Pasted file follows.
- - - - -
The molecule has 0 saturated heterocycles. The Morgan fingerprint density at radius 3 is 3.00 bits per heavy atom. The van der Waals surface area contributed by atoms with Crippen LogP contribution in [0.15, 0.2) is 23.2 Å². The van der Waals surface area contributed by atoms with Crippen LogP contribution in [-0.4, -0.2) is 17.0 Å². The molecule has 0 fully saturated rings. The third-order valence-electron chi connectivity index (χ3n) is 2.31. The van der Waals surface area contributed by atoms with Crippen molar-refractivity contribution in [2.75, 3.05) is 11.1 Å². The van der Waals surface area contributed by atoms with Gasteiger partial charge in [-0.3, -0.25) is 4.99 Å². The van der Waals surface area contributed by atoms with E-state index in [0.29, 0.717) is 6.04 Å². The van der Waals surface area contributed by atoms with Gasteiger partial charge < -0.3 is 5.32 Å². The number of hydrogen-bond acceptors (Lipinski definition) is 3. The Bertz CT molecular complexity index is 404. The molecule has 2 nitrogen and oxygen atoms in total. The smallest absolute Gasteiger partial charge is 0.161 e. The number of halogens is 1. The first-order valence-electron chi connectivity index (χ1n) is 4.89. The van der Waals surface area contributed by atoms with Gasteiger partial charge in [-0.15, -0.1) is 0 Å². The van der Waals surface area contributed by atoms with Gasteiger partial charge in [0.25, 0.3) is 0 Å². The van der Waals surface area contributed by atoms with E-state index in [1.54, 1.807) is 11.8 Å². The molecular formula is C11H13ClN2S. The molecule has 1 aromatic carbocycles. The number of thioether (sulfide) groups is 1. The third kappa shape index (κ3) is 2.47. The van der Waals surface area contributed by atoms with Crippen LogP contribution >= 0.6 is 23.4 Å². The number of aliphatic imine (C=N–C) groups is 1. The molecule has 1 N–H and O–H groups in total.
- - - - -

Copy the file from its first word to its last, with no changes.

The molecule has 0 saturated heterocycles. The Morgan fingerprint density at radius 3 is 3.00 bits per heavy atom. The van der Waals surface area contributed by atoms with Crippen LogP contribution in [0.15, 0.2) is 23.2 Å². The van der Waals surface area contributed by atoms with Crippen LogP contribution in [-0.4, -0.2) is 17.0 Å². The molecule has 0 fully saturated rings. The third-order valence-electron chi connectivity index (χ3n) is 2.31. The van der Waals surface area contributed by atoms with Crippen molar-refractivity contribution in [2.75, 3.05) is 11.1 Å². The van der Waals surface area contributed by atoms with Gasteiger partial charge in [-0.3, -0.25) is 4.99 Å². The van der Waals surface area contributed by atoms with E-state index in [0.29, 0.717) is 6.04 Å². The van der Waals surface area contributed by atoms with Gasteiger partial charge < -0.3 is 5.32 Å². The number of hydrogen-bond acceptors (Lipinski definition) is 3. The Bertz CT molecular complexity index is 404. The molecule has 2 nitrogen and oxygen atoms in total. The smallest absolute Gasteiger partial charge is 0.161 e. The number of halogens is 1. The first-order valence-electron chi connectivity index (χ1n) is 4.89. The van der Waals surface area contributed by atoms with Gasteiger partial charge in [-0.15, -0.1) is 0 Å². The van der Waals surface area contributed by atoms with Gasteiger partial charge in [0.25, 0.3) is 0 Å². The van der Waals surface area contributed by atoms with E-state index in [1.54, 1.807) is 11.8 Å². The molecular formula is C11H13ClN2S. The molecule has 1 aromatic carbocycles. The number of thioether (sulfide) groups is 1. The third kappa shape index (κ3) is 2.47. The van der Waals surface area contributed by atoms with Crippen LogP contribution >= 0.6 is 23.4 Å². The number of aliphatic imine (C=N–C) groups is 1. The molecule has 1 N–H and O–H groups in total.